By Gerry Posner Ah yes, the Micay Family. Quite a bunch they were and are.
For readers over 50, many will have vivid memories of Athlete’s Wear owned and operated for so many years by the late Nathan ( Nonny) Micay. At its peak, this business was a very successful mail order and retail business in the team uniform and sporting goods field, employing over 100 people. I can picture it on Market Avenue. And of course, one could never forget Nathan’s brother, Archie Micay, a very well known corporate lawyer in Winnipeg and partner in the law firm of Walsh Micay. The name was, as one might suspect, not always Micay, nor McKay, but in fact Micanofsky, as in the original settlers in Winnipeg, Rachel and Morris Micanofsky. Rachel Micanofsky had her own story as she was a Lockshin, another long time well known family in Winnipeg.
Arising from the many grandchildren from Rachel and Morris was and is none other than Jack Micay, the oldest brother of three sons ( Harold and Ira) of Nonny and the late Faye Micay. Jack, in his own way, took the Micay family in directions not before explored. He grew up on Enniskillen Avenue in West Kildonan in a home later donated by his mother Faye Micay to Shalom Residences as a group home. Jack attended Talmud Torah and later Joseph Wolinsky Collegiate to the end of Grade 8. Next, he went to West Kildonan Collegiate before graduating from the then United college.
Jack Micay’s university education was not a straight path. What made the path uneven were his diverse interests and his willingness to stray from the course. What he ended up with ultimately was a BA in Philosophy and a medical degree from the University of Manitoba. But to get there, he indulged his passion for music and the arts. Upon graduation in 1969 with his BA, he went to New York and worked there for a summer as a researcher for a film company. And then, following another love, he travelled in Europe and Israel where he worked on a kibbutz. He had then a command of Hebrew and in fact is now working on rebuilding his Hebrew speaking abilities. He came home in June of 1970 and soon he was hired on at a film company operated by the late, great Douglas Letterman in Toronto as a researcher for a documentary series. One series led to another and Jack’s filmmaking experience grew quickly. Yet with all of this success, Jack was unsure as to what course to follow as he did have the science pre-requisites for Medicine. He applied and was accepted at the University of Manitoba Medical School and so he went there somewhat ambivalently, figuring that “ the system would spit me out.” He was wrong. He did take his last year at the University of Toronto.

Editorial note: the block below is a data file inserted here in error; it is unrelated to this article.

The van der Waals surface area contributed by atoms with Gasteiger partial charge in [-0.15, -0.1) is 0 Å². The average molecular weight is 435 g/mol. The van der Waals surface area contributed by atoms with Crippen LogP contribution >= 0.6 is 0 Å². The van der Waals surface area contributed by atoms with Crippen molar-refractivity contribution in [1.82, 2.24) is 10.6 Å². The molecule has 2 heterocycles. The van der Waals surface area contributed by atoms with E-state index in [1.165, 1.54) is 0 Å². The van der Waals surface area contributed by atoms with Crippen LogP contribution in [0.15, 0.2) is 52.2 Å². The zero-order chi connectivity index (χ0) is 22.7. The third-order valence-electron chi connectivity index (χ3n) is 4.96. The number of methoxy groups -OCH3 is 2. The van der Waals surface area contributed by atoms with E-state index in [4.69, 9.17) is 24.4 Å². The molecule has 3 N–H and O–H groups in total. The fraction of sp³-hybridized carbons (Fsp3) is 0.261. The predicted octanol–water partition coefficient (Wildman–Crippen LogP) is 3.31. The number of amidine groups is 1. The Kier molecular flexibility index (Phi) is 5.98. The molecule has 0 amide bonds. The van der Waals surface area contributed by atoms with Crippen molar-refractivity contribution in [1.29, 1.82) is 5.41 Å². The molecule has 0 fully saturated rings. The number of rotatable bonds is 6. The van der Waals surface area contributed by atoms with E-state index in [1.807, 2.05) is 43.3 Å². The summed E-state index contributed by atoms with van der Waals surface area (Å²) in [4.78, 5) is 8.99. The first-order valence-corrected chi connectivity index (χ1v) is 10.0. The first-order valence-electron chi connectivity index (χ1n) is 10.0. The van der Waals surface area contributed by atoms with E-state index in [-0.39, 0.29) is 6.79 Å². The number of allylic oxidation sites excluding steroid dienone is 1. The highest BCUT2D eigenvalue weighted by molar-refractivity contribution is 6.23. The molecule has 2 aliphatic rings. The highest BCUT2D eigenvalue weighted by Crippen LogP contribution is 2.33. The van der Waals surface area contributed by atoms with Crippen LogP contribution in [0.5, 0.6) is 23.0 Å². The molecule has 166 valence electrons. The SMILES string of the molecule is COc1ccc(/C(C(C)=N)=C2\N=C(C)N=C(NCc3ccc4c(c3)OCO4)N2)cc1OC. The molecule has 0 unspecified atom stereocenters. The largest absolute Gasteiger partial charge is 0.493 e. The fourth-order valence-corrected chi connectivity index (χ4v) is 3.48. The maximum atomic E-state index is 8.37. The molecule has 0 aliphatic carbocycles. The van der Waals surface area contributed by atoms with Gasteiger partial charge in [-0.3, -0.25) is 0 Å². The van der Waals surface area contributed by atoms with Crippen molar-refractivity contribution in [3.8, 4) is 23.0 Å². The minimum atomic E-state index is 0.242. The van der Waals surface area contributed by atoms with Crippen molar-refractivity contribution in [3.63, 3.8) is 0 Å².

Upon graduation, Jack interned at Mt. Sinai Hospital in Toronto. And then, in a forerunner of his future life, Jack split his life between medicine and filmmaking, with lots of travel thrown in. Jack basically would do short term locums in distant Ontario spots and in between, he did freelance shows for CBC. Find me anyone else with that background. Jack did his documentaries for “The Nature of Things” and “The Journal,” often on medical topics. Then Jack decided to upgrade his medical talents and moved for a year to New York to train at a hospital on Long Island in New York.
Now with all of that, Micay still found time to go to Nepal to visit a hospital near Mount Everest -which led to another CBC show featuring Sir Edmond Hillary. Micay thus began a 30-year friendship with Sir Edmund. You could say that Micay did not need to climb Everest, he was already doing his own ascent – just in his work. Micay even filmed in Winnipeg for his series with Sir Edmund on the Sherpas of Nepal. In fact, Micay was able to use his filming career to provide a decent income for himself. As he puts it, “I was sort of following my father’s steps, running my own mail order business selling (his films) to school boards, universities, libraries across the USA and Canada.” It all worked well until the internet destroyed this path. Mickey also was quite involved in creating what might be termed Science Musicals, which were one half hour classroom and educational TV films aimed at high school and university students with the goal to teach them basic science concepts in an entertaining way using humorous animation and songs… just part of the Micay magic.
Jack Micay was a doctor, now retired and a filmmaker, not yet retired. His educational and documentary productions have brought Micay over 45 prizes at film festivals around the world. Some of his more remarkable achievements were the science film world’s richest award as in the Grand Prize at Casa de las Ciencias in La Corona, Spain, not to mention his Grand and Gold Prizes at film festivals spanning the US, Canada, Italy the Czech and Slovak Republics and Bulgaria. This is just the tip of the iceberg insofar as the Micay accolades are concerned. Lest I forget, Jack is the father of three adult children: Nathan, Rachel and Jonathan, all of whom seem to have inherited their dad’s travel bug and one (Jonathan), who is a film maker like his father.
So, you take a kid – as in Jack Micay whose father Nathan was a well known entity in his own right, even though blind, and then have the son establish two careers, both of which he served and continues to serve with distinction (at least in filmmaking). and you have more than a remarkable story. I say it is all worthy of a Jack Micay documentary.